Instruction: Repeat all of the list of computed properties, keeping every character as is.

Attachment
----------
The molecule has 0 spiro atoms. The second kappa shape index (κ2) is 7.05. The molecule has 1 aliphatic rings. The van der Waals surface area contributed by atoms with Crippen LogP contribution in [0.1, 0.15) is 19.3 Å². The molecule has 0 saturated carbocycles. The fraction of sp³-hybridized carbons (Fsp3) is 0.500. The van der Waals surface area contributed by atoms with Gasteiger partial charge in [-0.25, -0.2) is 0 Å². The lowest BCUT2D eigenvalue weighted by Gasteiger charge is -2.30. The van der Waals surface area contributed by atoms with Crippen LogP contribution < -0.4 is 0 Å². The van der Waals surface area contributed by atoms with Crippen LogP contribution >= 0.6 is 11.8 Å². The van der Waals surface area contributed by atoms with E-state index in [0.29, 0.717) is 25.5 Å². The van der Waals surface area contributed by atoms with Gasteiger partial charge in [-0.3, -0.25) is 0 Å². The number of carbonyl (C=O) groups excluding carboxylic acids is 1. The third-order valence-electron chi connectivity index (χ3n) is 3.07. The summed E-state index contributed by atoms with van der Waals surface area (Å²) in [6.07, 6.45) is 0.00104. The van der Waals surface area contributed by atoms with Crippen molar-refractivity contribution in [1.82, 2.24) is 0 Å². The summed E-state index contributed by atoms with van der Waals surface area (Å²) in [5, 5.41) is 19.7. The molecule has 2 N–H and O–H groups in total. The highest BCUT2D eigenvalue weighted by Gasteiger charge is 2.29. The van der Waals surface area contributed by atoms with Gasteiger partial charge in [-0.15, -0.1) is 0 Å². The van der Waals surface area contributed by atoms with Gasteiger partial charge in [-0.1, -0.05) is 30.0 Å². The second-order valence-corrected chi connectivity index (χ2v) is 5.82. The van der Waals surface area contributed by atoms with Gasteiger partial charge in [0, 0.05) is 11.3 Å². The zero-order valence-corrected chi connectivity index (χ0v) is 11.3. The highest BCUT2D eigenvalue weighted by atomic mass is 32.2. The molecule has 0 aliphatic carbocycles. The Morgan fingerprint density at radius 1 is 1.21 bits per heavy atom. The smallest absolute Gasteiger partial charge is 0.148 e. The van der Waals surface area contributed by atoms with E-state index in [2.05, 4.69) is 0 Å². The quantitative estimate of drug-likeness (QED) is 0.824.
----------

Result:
The molecule has 0 spiro atoms. The second kappa shape index (κ2) is 7.05. The molecule has 1 aliphatic rings. The van der Waals surface area contributed by atoms with Crippen LogP contribution in [0.1, 0.15) is 19.3 Å². The molecule has 0 saturated carbocycles. The fraction of sp³-hybridized carbons (Fsp3) is 0.500. The van der Waals surface area contributed by atoms with Gasteiger partial charge in [-0.25, -0.2) is 0 Å². The lowest BCUT2D eigenvalue weighted by Gasteiger charge is -2.30. The van der Waals surface area contributed by atoms with Crippen LogP contribution < -0.4 is 0 Å². The van der Waals surface area contributed by atoms with Crippen LogP contribution >= 0.6 is 11.8 Å². The van der Waals surface area contributed by atoms with E-state index in [0.29, 0.717) is 25.5 Å². The van der Waals surface area contributed by atoms with Gasteiger partial charge in [-0.3, -0.25) is 0 Å². The number of carbonyl (C=O) groups excluding carboxylic acids is 1. The third-order valence-electron chi connectivity index (χ3n) is 3.07. The summed E-state index contributed by atoms with van der Waals surface area (Å²) in [6.07, 6.45) is 0.00104. The van der Waals surface area contributed by atoms with Crippen molar-refractivity contribution in [1.82, 2.24) is 0 Å². The summed E-state index contributed by atoms with van der Waals surface area (Å²) in [5, 5.41) is 19.7. The molecule has 2 N–H and O–H groups in total. The highest BCUT2D eigenvalue weighted by Gasteiger charge is 2.29. The van der Waals surface area contributed by atoms with Gasteiger partial charge in [-0.15, -0.1) is 0 Å². The van der Waals surface area contributed by atoms with Gasteiger partial charge in [-0.1, -0.05) is 30.0 Å². The second-order valence-corrected chi connectivity index (χ2v) is 5.82. The van der Waals surface area contributed by atoms with Gasteiger partial charge in [0, 0.05) is 11.3 Å². The zero-order valence-corrected chi connectivity index (χ0v) is 11.3. The highest BCUT2D eigenvalue weighted by atomic mass is 32.2. The molecule has 0 aliphatic carbocycles. The Morgan fingerprint density at radius 1 is 1.21 bits per heavy atom. The smallest absolute Gasteiger partial charge is 0.148 e. The van der Waals surface area contributed by atoms with E-state index in [2.05, 4.69) is 0 Å². The quantitative estimate of drug-likeness (QED) is 0.824.